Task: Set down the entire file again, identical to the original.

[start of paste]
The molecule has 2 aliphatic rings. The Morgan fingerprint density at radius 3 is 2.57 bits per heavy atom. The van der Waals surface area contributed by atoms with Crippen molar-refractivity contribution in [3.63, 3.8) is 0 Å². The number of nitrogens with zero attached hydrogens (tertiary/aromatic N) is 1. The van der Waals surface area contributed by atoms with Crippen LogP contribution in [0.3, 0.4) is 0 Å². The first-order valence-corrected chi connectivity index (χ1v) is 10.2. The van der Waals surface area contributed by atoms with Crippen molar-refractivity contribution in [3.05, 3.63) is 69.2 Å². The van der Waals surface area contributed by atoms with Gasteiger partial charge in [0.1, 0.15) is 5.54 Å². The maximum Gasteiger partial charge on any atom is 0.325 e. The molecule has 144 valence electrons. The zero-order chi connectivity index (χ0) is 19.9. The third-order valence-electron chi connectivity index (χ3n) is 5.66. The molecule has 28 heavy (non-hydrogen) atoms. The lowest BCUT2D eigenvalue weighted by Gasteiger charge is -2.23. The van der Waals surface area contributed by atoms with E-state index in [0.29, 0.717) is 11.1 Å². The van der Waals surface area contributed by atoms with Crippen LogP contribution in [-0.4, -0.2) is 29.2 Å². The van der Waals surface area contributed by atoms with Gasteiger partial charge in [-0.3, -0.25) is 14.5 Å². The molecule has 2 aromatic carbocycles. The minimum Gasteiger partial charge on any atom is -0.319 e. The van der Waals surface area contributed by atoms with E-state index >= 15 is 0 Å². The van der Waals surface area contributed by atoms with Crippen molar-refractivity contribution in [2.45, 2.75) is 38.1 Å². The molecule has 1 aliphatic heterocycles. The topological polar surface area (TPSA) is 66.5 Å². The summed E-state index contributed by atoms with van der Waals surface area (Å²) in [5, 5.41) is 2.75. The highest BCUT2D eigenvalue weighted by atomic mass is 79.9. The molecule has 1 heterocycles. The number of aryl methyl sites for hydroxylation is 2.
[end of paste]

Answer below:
The molecule has 2 aliphatic rings. The Morgan fingerprint density at radius 3 is 2.57 bits per heavy atom. The van der Waals surface area contributed by atoms with Crippen molar-refractivity contribution in [3.63, 3.8) is 0 Å². The number of nitrogens with zero attached hydrogens (tertiary/aromatic N) is 1. The van der Waals surface area contributed by atoms with Crippen LogP contribution in [0.3, 0.4) is 0 Å². The first-order valence-corrected chi connectivity index (χ1v) is 10.2. The van der Waals surface area contributed by atoms with Crippen molar-refractivity contribution in [3.05, 3.63) is 69.2 Å². The van der Waals surface area contributed by atoms with Gasteiger partial charge in [0.1, 0.15) is 5.54 Å². The maximum Gasteiger partial charge on any atom is 0.325 e. The molecule has 144 valence electrons. The zero-order chi connectivity index (χ0) is 19.9. The third-order valence-electron chi connectivity index (χ3n) is 5.66. The molecule has 28 heavy (non-hydrogen) atoms. The lowest BCUT2D eigenvalue weighted by Gasteiger charge is -2.23. The van der Waals surface area contributed by atoms with E-state index in [0.29, 0.717) is 11.1 Å². The van der Waals surface area contributed by atoms with Crippen LogP contribution in [-0.4, -0.2) is 29.2 Å². The van der Waals surface area contributed by atoms with Gasteiger partial charge in [-0.3, -0.25) is 14.5 Å². The molecule has 2 aromatic carbocycles. The minimum Gasteiger partial charge on any atom is -0.319 e. The van der Waals surface area contributed by atoms with E-state index >= 15 is 0 Å². The van der Waals surface area contributed by atoms with Crippen molar-refractivity contribution in [2.45, 2.75) is 38.1 Å². The molecule has 1 aliphatic heterocycles. The topological polar surface area (TPSA) is 66.5 Å². The summed E-state index contributed by atoms with van der Waals surface area (Å²) in [5, 5.41) is 2.75. The highest BCUT2D eigenvalue weighted by atomic mass is 79.9. The molecule has 1 heterocycles. The number of aryl methyl sites for hydroxylation is 2.